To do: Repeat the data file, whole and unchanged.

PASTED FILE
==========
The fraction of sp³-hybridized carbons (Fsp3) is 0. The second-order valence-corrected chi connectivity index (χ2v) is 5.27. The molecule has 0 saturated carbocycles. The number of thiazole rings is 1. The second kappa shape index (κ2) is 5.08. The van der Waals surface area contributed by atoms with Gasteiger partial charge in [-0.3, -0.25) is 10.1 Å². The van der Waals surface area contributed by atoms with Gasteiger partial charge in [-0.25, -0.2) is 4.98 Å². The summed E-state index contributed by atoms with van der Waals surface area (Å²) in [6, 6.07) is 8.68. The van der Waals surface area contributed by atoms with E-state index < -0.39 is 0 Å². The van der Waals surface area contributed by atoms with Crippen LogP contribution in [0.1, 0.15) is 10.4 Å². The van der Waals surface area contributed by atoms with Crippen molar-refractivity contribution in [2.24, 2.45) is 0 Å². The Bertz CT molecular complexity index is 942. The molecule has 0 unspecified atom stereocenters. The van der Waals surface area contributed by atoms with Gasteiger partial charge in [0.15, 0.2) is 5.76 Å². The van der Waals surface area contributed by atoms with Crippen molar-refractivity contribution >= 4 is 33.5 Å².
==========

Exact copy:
The fraction of sp³-hybridized carbons (Fsp3) is 0. The second-order valence-corrected chi connectivity index (χ2v) is 5.27. The molecule has 0 saturated carbocycles. The number of thiazole rings is 1. The second kappa shape index (κ2) is 5.08. The van der Waals surface area contributed by atoms with Gasteiger partial charge in [-0.3, -0.25) is 10.1 Å². The van der Waals surface area contributed by atoms with Gasteiger partial charge in [-0.25, -0.2) is 4.98 Å². The summed E-state index contributed by atoms with van der Waals surface area (Å²) in [6, 6.07) is 8.68. The van der Waals surface area contributed by atoms with E-state index < -0.39 is 0 Å². The van der Waals surface area contributed by atoms with Crippen LogP contribution in [0.1, 0.15) is 10.4 Å². The van der Waals surface area contributed by atoms with Crippen molar-refractivity contribution in [2.24, 2.45) is 0 Å². The Bertz CT molecular complexity index is 942. The molecule has 0 unspecified atom stereocenters. The van der Waals surface area contributed by atoms with Gasteiger partial charge in [0.15, 0.2) is 5.76 Å². The van der Waals surface area contributed by atoms with Crippen molar-refractivity contribution >= 4 is 33.5 Å².